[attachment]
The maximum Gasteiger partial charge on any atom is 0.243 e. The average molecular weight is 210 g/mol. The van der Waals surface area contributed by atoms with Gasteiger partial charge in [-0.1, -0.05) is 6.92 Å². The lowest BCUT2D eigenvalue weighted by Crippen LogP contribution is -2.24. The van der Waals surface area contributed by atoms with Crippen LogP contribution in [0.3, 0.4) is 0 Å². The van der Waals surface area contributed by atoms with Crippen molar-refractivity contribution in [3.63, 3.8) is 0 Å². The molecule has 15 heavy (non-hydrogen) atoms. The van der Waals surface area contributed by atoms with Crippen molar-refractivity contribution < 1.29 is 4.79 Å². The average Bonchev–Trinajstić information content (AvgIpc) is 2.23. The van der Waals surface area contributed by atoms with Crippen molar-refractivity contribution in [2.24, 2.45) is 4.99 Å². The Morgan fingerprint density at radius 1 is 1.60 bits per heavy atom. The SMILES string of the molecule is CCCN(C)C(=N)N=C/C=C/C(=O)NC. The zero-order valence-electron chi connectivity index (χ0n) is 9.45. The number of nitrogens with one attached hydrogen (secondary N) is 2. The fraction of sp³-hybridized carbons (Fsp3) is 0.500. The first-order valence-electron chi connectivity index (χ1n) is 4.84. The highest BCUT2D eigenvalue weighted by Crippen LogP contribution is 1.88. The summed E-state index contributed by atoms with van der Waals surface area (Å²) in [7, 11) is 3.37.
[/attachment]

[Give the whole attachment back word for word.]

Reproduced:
The maximum Gasteiger partial charge on any atom is 0.243 e. The average molecular weight is 210 g/mol. The van der Waals surface area contributed by atoms with Gasteiger partial charge in [-0.1, -0.05) is 6.92 Å². The lowest BCUT2D eigenvalue weighted by Crippen LogP contribution is -2.24. The van der Waals surface area contributed by atoms with Crippen LogP contribution in [0.3, 0.4) is 0 Å². The van der Waals surface area contributed by atoms with Crippen molar-refractivity contribution in [3.63, 3.8) is 0 Å². The molecule has 15 heavy (non-hydrogen) atoms. The van der Waals surface area contributed by atoms with Crippen molar-refractivity contribution < 1.29 is 4.79 Å². The average Bonchev–Trinajstić information content (AvgIpc) is 2.23. The van der Waals surface area contributed by atoms with Crippen molar-refractivity contribution in [2.24, 2.45) is 4.99 Å². The Morgan fingerprint density at radius 1 is 1.60 bits per heavy atom. The SMILES string of the molecule is CCCN(C)C(=N)N=C/C=C/C(=O)NC. The zero-order valence-electron chi connectivity index (χ0n) is 9.45. The number of nitrogens with one attached hydrogen (secondary N) is 2. The fraction of sp³-hybridized carbons (Fsp3) is 0.500. The first-order valence-electron chi connectivity index (χ1n) is 4.84. The highest BCUT2D eigenvalue weighted by Crippen LogP contribution is 1.88. The summed E-state index contributed by atoms with van der Waals surface area (Å²) in [7, 11) is 3.37.